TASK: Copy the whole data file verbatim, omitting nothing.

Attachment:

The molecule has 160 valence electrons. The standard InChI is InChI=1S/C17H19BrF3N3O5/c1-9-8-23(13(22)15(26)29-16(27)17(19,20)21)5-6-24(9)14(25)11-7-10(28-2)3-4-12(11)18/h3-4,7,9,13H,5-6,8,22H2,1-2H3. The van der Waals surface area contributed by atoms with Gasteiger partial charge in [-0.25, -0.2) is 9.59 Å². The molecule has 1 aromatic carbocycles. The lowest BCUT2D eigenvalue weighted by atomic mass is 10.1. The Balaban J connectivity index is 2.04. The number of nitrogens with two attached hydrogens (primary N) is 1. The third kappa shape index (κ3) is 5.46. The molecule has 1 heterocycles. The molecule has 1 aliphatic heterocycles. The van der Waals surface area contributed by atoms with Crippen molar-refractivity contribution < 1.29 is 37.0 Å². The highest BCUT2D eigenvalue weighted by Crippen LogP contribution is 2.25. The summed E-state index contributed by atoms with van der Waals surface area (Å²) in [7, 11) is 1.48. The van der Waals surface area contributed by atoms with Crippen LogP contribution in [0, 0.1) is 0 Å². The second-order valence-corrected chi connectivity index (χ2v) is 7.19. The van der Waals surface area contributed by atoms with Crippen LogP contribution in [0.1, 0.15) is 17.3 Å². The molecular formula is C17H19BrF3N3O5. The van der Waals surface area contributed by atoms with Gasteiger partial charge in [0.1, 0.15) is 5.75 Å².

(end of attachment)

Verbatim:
The molecule has 160 valence electrons. The standard InChI is InChI=1S/C17H19BrF3N3O5/c1-9-8-23(13(22)15(26)29-16(27)17(19,20)21)5-6-24(9)14(25)11-7-10(28-2)3-4-12(11)18/h3-4,7,9,13H,5-6,8,22H2,1-2H3. The van der Waals surface area contributed by atoms with Gasteiger partial charge in [-0.25, -0.2) is 9.59 Å². The molecule has 1 aromatic carbocycles. The lowest BCUT2D eigenvalue weighted by atomic mass is 10.1. The Balaban J connectivity index is 2.04. The number of nitrogens with two attached hydrogens (primary N) is 1. The third kappa shape index (κ3) is 5.46. The molecule has 1 heterocycles. The molecule has 1 aliphatic heterocycles. The van der Waals surface area contributed by atoms with Crippen molar-refractivity contribution < 1.29 is 37.0 Å². The highest BCUT2D eigenvalue weighted by Crippen LogP contribution is 2.25. The summed E-state index contributed by atoms with van der Waals surface area (Å²) in [7, 11) is 1.48. The van der Waals surface area contributed by atoms with Crippen LogP contribution in [0, 0.1) is 0 Å². The second-order valence-corrected chi connectivity index (χ2v) is 7.19. The van der Waals surface area contributed by atoms with Crippen LogP contribution in [0.1, 0.15) is 17.3 Å². The molecular formula is C17H19BrF3N3O5. The van der Waals surface area contributed by atoms with Gasteiger partial charge in [0.1, 0.15) is 5.75 Å².